According to The American Physical Therapy Association (APTA), “Physical Therapists (PT) examine each individual and develop a plan using treatment techniques to promote the ability to move, reduce pain, restore function, and prevent disability.” When working with an PT, clients receive an individualized evaluation and treatment plan focused on the restoration, maintenance and/or promotion of optimal physical function across the lifespan.
Where do they practice?
- Private clinics / outpatient clinics
- Inpatient rehabilitation programs (also known as ARU or IPR)
- Home Health
- Skilled nursing facilities
What is the difference between a physical therapist (PT) and physical therapy assistant (PTA)?
The three largest areas of differences include level of education, responsibility and annual salary. Physical therapists are required to have a doctoral degree in physical therapy and pass the National Physical Therapy Examination (NPTE) which is administered by the Federation of State Boards of Physical Therapy (FSBPT). In short, they are responsible for evaluating clients, creating treatment plans and supervising PTAs.
Physical therapy assistants are required to have an associates degree and pass the PTA exam provided by the FSBPT. PTAs are responsible for carrying through with the established plan of care set by the evaluating physical therapist and is an integral part of the healthcare team.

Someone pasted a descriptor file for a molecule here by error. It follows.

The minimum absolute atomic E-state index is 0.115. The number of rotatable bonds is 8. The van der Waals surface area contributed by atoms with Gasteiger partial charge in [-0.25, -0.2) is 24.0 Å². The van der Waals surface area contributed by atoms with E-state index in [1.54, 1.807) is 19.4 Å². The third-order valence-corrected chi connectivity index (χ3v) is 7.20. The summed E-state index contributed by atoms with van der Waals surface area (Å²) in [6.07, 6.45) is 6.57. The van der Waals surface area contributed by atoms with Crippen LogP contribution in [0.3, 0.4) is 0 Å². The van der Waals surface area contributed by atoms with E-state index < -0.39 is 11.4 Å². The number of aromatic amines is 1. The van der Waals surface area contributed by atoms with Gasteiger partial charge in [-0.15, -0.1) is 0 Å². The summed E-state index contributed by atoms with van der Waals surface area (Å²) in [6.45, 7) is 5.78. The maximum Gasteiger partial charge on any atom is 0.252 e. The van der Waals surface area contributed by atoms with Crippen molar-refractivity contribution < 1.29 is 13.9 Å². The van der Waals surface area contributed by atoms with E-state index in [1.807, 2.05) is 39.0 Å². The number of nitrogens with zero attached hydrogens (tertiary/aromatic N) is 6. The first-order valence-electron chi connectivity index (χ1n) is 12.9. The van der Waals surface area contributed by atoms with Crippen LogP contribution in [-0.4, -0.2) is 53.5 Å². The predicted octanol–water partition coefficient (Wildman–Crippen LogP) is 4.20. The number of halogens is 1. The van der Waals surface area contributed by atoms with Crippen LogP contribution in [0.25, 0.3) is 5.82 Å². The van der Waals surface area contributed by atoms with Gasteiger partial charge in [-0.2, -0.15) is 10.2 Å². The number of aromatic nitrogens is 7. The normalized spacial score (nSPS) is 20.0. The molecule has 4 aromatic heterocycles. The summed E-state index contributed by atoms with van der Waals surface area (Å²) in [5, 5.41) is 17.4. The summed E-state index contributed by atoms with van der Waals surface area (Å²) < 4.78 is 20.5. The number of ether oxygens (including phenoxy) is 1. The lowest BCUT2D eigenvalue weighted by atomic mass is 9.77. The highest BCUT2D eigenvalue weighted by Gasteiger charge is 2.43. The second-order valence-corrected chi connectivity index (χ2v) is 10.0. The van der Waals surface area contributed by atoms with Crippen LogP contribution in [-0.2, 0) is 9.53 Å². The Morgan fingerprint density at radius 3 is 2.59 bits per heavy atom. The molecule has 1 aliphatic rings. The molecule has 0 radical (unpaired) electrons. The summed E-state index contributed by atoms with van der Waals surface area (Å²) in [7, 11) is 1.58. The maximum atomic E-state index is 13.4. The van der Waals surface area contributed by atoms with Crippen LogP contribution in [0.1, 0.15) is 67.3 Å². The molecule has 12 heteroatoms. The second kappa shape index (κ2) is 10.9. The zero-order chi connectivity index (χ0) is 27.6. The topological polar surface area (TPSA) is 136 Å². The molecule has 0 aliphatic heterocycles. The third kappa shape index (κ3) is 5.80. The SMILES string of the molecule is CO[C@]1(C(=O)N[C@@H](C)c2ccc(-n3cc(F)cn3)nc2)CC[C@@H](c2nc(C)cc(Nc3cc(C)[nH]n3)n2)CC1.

Both careers require coursework in physics, biology, anatomy and physiology, general chemistry and kinesiology. In 2019, the U.S. News and World Report listed physical therapy jobs as #16 in Best Health Care Jobs and #20 in 100 Best Jobs overall. Physical therapy assistants came in at #3 for Best Health Care Support Jobs.
PTs have an incredible amount of career flexibility given the different populations of people they serve. Therapists have the opportunity to continue their learning and earn any of the following advanced certifications:
- Cardiovascular & Pulmonary Certified Specialist (CCS)
- Clinical Electrophysiologic Certified Specialist (ECS)
- Geriatric Certified Specialist (GCS)
- Neurologic Certified Specialist (NCS)
- Orthopedic Certified Specialist (OCS)
- Pediatric Certified Specialist (PCS)
- Sports Certified Specialist (SCS)
- Women’s Health Certified Specialist (WCS)
Take home points:
- Got physical goals? Physical therapists work to keep you healthy and moving- regardless of your physical abilities and challenges.
- Given the diverse populations and conditions therapists treat, the job outlook for both physical therapists and physical therapists are on the rise. In 2019, the United States Department of Labor projected a 18-22% increase in job growth through 2028.
- How do you find a physical therapist in California? Search RehabGAB.com! Can’t find what you’re looking for? Send us an e-mail @ info@RehabGAB.com